Pasadena City College is renowned for its lengthy tenure as one of the best community colleges in California, spawning ground for Dennis Cooper and Van Halen (as well as artists Betye Saar and Liz McGrath) and home to the mother of all swap meets. It also boasts a remarkably strong art department, whose faculty includes L.A. Weekly Annual Biennial “Some Paintings” alumni Robin Mitchell, Lynne Berman and Rebecca Morris, short-listers Brian Fahlstrom and Nick Taggert, 2009 COLA awardee David Dimichele, and Brian Tucker, PCC gallery director and curator of last fall's exhibit “Mantong and Protong,” by dueling crackpots Richard Shaver and Stanislaw Szukalski.

Tucker's gallery is also the flash point for PCC's highly regarded but little-known Artist in Residence program — an annual weeklong intensive on-campus orgy of art-making, master classes and public lectures now in its 24th year. Previous honored guests include William Wegman, Faith Ringgold, Wayne Thiebaud, Alexis Smith and many other illustrious names from the pantheon of West Coast blue-chip cultural production.

This year's model has a slightly more complex pedigree, encompassing not only gallery and museum exhibitions, but award-winning TV set designs, genre-redefining comic books, commercial illustration (including album covers for Frank Zappa, Ralph Records, the Red Hot Chili Peppers, Bongwater and Silver Daggers), the revival of psychedelic light shows, and a decades-long trail of lo-fi, weird-ass experimental rock music including collaborations with Bay Area cult proto–post-punkers the Residents.

Whom could I be referring to but Gary Brad Panter, thrice Emmy-encrusted acid-punk Southern gentleman with perhaps the most restlessly inventive graphic line since Paul Klee. Panter was conspicuously absent from the recent Pee-wee Herman reunion tour (“I didn't end up working on the Pee-wee stage show. I wish Paul great success with the show. I've seen photos and the set will be close enough to make fans happy”), but conspicuously conspicuous as a recent featured speaker at the Hammer Museum in conjunction with Crumb's Book of Genesis show, where — in addition to his personal take on the history of 20th-century art — he doled out the best “advice to young artists” I've ever heard: “Smoke pot. Make art. Live long. Make friends. Eat some Mexican food. Listen to Dick El Demasiado's record. Then you'll be OK.”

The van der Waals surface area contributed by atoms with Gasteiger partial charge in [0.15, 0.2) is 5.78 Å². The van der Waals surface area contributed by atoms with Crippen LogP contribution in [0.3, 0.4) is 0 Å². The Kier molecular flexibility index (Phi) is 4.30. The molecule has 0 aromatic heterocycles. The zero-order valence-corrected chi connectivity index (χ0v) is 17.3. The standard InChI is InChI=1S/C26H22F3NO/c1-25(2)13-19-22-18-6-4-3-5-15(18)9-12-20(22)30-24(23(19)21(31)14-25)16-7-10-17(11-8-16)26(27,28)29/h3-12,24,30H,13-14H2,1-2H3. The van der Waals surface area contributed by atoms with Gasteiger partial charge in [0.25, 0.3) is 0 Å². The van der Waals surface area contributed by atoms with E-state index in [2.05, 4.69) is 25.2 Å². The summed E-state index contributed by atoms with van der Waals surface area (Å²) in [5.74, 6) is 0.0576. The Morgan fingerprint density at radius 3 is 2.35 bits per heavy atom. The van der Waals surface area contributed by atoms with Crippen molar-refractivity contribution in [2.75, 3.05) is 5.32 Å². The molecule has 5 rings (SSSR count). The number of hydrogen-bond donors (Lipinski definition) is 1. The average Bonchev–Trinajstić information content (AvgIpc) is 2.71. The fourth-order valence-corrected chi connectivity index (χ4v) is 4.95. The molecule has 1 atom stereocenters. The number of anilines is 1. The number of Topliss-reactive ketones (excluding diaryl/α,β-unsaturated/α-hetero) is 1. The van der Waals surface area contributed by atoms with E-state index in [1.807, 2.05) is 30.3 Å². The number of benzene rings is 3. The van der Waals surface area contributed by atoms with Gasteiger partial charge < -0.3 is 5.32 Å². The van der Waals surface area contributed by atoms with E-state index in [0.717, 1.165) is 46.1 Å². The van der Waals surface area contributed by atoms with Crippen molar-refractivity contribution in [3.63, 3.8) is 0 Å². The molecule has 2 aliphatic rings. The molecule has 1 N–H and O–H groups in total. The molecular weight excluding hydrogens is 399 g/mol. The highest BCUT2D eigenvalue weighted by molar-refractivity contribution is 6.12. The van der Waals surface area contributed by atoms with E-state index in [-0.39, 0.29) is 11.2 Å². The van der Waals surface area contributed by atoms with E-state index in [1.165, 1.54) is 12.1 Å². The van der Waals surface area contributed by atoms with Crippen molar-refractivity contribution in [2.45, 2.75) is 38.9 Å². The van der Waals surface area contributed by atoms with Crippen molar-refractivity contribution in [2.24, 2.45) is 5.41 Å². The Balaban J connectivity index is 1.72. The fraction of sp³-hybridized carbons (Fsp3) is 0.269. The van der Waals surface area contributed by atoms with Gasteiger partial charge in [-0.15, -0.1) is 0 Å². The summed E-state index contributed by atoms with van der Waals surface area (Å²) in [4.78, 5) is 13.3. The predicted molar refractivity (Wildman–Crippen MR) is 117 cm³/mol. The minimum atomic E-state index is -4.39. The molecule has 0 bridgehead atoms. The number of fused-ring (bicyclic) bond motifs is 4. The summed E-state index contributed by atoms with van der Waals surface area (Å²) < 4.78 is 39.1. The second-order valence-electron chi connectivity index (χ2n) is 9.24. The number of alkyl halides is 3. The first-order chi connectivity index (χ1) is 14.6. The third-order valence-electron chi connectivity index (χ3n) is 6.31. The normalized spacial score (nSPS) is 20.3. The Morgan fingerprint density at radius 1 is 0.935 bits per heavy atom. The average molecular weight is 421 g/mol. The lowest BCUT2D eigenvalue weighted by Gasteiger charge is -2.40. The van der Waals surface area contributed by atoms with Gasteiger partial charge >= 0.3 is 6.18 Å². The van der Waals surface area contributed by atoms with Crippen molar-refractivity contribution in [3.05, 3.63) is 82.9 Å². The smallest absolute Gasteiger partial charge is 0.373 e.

Panter's credibility as a bona fide fine artiste has been on the rise since his inclusion in the historic Hammer/MOCA “Masters of Comic Art” exhibition in 2005, and the two-volume hardcover monograph published by Picturebox (including an essay by me) three years later. “I took my senior class from School of Visual Arts to see the [Basil] Wolverton show and other shows in Chelsea,” recalls the underground legend, “and when I introduced myself people at each gallery knew who I was. I still don't have a New York gallery.”

The fact that Panter has shows regularly in L.A. (most recently at Steve Turner Contemporary) comes as no big surprise — the artist's signature “ratty line” and archetypal postapocalyptic punk everyman “Jimbo” (and the original incarnation of Pee-wee's Playhouse) emerged during his tenure as design kingpin of the L.A. punk scene.

“I've been aware of his work forever,” says Tucker (who — along with illustrator Rick Osaka — put Panter's name up for the residency), “and I have the Screamers fan-club newsletters to prove it. Preparing for this residency, it has astonished me to recollect how many times Gary Panter's art seems to show up in my personal memories. Not just in a general way, reminiscing about punk shows or RAW magazine, but really specific things — calling up some FM station he was being interviewed on to win a copy of his Japan-only LP, Pray for Smurf, that sort of thing. I remember making a chess set out of Pee-wee Herman Shrinky Dinks with my art-school friends.”

Panter proved to be an uncontroversial choice, though Tucker isn't surprised.